The Housing Scene by Lew Sichelman

Tactics to Survive a Bidding War

Would-be buyers who venture forth over the next several months are likely to find the number of houses for sale so sparse that they’ll end up bidding against each other for the best properties.

Bidding wars are great for sellers, because they often drive prices far higher. But they’re tough on buyers, who must decide between offering more than they want to spend -- or can realistically afford -- or losing the place to someone else. Not only that, but they have to make up their minds fast.

Bidding wars occur when the inventory of houses is low and demand is high. And because of the pandemic, owners have been reluctant to put their homes on the market. According to realtor.com, the number of houses for sale in late June was down 30% from the same time a year ago.

But sales activity is starting to pick up. Buoyed by mortgage rates at their lowest levels in five decades, buyers are snapping up houses almost as fast as they are put on the market.

The result can especially be seen in places like Boston, Salt Lake City and San Diego, according to Redfin agents in those markets. In June, more than half of all Redfin listings nationwide drew more than one bid. But in Boston, nearly 3 out of 4 buyers faced competition; in Salt Lake City and San Diego, about 2 of 3 buyers are bidding against each other.

Consequently, sellers need to be prepared for the possibility of receiving multiple offers, and buyers need to put forth their best from the get-go. Now is not the time to start low and try to negotiate.

Here’s a look at some bidding war strategies, from both the seller’s and the buyer’s points of view.

-- Sellers. Don’t entertain offers piecemeal, one at a time. After a reasonable amount of showing time, your agent should set a deadline for accepting any and all bids. Then, you and your agent can go over them and decide which, if any, you will accept. The agent should also specify that he or she is expecting multiple offers, so buyers will put forth their best bids right out of the box.

State laws differ, but for the most part, you can consider as many offers as you like. You can accept, reject or counter any offer, or do nothing and wait for others.

You don’t have to accept the highest offer; you could take a lower offer based on other terms or conditions. You may allow one buyer the chance to submit another bid, or you can tell a few -- or even all -- to try again. Bear in mind, though, that if you disclose the fact that you have received multiple offers to one potential buyer, you have to disclose it to all of them.

“It’s either all or none,” says Austin, Texas, agent Donna Harris.

In New York (and most other states), there is no obligation on the seller’s part until there is a fully executed contract, says Mitchell Hall of Compass in Manhattan. And sellers should not entertain anything other than a written offer. One anonymous agent told me that a verbal offer “is not worth the paper it’s not written on.”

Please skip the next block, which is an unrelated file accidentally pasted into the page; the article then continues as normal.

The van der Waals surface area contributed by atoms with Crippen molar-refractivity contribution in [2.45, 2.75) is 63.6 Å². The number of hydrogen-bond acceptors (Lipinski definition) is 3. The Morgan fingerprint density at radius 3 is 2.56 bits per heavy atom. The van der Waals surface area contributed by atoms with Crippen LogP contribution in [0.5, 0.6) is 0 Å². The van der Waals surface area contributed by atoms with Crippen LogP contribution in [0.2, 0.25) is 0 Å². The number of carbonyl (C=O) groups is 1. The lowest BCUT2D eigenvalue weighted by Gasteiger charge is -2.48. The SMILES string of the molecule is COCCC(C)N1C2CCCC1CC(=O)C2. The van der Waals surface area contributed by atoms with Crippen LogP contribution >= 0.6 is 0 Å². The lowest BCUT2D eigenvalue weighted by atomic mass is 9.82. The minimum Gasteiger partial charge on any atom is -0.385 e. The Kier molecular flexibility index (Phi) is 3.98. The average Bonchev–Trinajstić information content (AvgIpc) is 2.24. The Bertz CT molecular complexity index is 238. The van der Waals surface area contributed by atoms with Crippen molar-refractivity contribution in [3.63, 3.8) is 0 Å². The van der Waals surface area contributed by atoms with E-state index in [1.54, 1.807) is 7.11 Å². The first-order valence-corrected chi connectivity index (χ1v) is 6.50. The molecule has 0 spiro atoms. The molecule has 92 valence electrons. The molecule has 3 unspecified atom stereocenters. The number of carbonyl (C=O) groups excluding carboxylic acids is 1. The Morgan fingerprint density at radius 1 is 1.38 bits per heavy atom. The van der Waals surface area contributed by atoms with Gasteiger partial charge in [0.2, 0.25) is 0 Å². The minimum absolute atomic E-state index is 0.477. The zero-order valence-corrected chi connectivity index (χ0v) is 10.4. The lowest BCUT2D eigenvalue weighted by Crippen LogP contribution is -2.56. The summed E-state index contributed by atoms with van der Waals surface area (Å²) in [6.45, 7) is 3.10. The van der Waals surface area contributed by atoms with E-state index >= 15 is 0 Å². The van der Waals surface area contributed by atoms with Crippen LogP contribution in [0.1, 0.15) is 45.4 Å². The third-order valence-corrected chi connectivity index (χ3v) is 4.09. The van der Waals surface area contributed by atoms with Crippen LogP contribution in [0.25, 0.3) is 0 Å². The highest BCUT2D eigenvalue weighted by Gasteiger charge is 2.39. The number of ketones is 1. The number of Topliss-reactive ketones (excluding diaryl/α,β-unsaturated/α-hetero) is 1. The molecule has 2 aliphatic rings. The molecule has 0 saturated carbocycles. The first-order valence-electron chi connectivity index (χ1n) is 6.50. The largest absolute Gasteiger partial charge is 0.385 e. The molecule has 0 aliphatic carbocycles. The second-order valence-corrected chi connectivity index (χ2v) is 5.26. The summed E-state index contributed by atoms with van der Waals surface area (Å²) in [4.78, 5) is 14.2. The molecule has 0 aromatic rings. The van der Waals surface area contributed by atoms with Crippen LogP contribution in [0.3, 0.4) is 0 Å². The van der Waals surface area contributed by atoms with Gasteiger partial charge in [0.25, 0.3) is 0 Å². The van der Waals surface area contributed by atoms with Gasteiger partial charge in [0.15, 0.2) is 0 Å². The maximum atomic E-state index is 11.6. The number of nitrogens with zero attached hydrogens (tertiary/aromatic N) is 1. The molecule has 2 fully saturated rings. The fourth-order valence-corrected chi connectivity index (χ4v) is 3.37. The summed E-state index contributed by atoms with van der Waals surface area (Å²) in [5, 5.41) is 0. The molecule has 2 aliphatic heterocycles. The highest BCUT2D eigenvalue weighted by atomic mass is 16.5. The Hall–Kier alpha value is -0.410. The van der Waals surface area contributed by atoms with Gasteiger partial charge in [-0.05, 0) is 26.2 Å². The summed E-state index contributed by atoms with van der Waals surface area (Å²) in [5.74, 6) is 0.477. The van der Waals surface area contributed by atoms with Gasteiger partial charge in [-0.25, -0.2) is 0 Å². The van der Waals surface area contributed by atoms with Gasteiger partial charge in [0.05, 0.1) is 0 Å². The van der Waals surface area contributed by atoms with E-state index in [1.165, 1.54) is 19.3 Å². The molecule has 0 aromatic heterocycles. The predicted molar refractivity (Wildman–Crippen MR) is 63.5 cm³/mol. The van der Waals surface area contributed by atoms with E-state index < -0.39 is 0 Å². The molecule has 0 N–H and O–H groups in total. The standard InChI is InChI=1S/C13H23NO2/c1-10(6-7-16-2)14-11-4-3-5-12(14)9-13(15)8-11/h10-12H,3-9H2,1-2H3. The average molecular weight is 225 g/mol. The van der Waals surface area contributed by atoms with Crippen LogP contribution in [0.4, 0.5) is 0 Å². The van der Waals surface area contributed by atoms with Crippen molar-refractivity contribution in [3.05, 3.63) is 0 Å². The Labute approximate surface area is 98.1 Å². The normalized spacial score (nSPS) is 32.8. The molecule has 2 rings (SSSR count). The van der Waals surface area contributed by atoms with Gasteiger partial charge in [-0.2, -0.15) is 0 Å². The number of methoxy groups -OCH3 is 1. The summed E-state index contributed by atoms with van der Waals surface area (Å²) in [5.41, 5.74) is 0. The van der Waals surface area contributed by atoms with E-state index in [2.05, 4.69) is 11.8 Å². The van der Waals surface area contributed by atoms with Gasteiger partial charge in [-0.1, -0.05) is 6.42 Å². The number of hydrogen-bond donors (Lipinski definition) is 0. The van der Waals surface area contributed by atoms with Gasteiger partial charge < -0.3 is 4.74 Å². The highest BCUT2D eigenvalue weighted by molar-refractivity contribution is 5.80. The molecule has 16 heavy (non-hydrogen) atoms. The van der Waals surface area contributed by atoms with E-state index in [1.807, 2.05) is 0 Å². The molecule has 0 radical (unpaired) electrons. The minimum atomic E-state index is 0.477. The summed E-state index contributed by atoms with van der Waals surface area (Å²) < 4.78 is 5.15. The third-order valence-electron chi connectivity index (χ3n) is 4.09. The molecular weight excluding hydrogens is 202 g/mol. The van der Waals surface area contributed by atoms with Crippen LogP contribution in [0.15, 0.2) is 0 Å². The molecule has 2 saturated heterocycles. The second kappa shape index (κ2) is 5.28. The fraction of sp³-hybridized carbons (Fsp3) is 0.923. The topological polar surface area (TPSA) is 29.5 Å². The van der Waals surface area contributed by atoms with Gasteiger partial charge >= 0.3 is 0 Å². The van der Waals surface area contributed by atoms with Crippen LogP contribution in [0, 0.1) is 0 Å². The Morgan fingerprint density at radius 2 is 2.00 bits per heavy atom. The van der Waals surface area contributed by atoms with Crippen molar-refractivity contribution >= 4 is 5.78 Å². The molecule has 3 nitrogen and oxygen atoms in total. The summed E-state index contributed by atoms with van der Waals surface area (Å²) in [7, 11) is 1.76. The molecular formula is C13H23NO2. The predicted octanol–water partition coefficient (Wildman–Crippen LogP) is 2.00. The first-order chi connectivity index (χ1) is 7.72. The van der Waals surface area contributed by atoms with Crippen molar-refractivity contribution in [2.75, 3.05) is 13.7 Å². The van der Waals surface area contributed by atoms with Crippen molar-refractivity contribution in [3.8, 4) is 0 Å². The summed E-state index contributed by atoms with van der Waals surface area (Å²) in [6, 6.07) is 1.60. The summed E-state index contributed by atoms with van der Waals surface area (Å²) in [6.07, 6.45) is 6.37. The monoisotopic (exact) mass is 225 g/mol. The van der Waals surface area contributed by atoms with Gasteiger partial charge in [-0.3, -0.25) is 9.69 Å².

-- Buyers. If you can make an all-cash offer, you are ahead of the game. All-cash bids are golden because they come with no financing strings attached. Even though the sellers will get all their money at closing whether you pay cash or take out a mortgage, there’s always the possibility that the buyer’s financing will fall through. So green is, indeed, gold.

If you have to rob your retirement plan to make a cash offer, realize there are loan programs that allow you to refinance the property within about six months of purchasing it, so you can get the lion’s share of your cash back to replenish your old-age account. But make sure you qualify and understand the rules first before you go this route.

If you must finance the purchase, secure a lender’s approval in advance. It’s free and shouldn’t take long -- certainly not more than 24 hours, if you have at hand all the documentation you’ll need, says Rob Spinosa of Guaranteed Rate in Marin County, California. Among other things, you’ll need proof of income, employment and assets.

The process could take longer if your situation is complex, so start early. In addition to the above, a lender will want to see proof of self-employment, perhaps a profit and loss statement, two years’ worth of tax returns and current leases on all rental properties you own.

These days, you can do most of the legwork online at no cost. But depending on your situation, it might be better to seek a no-cost consultation with a loan officer or mortgage broker.

No matter what price range you are searching in, it’s best to max-out your preapproval to the largest amount you qualify for, suggests Dixie Sanders with Homebridge Financial Services in Sugar Land, Texas. That way, she says, “you won’t need to circle back later” if you find a place that exceeds your original search criteria. You may not need to actually borrow that much, but you’ll be ready if the need arises.

NEXT WEEK: More bidding war tactics for buyers.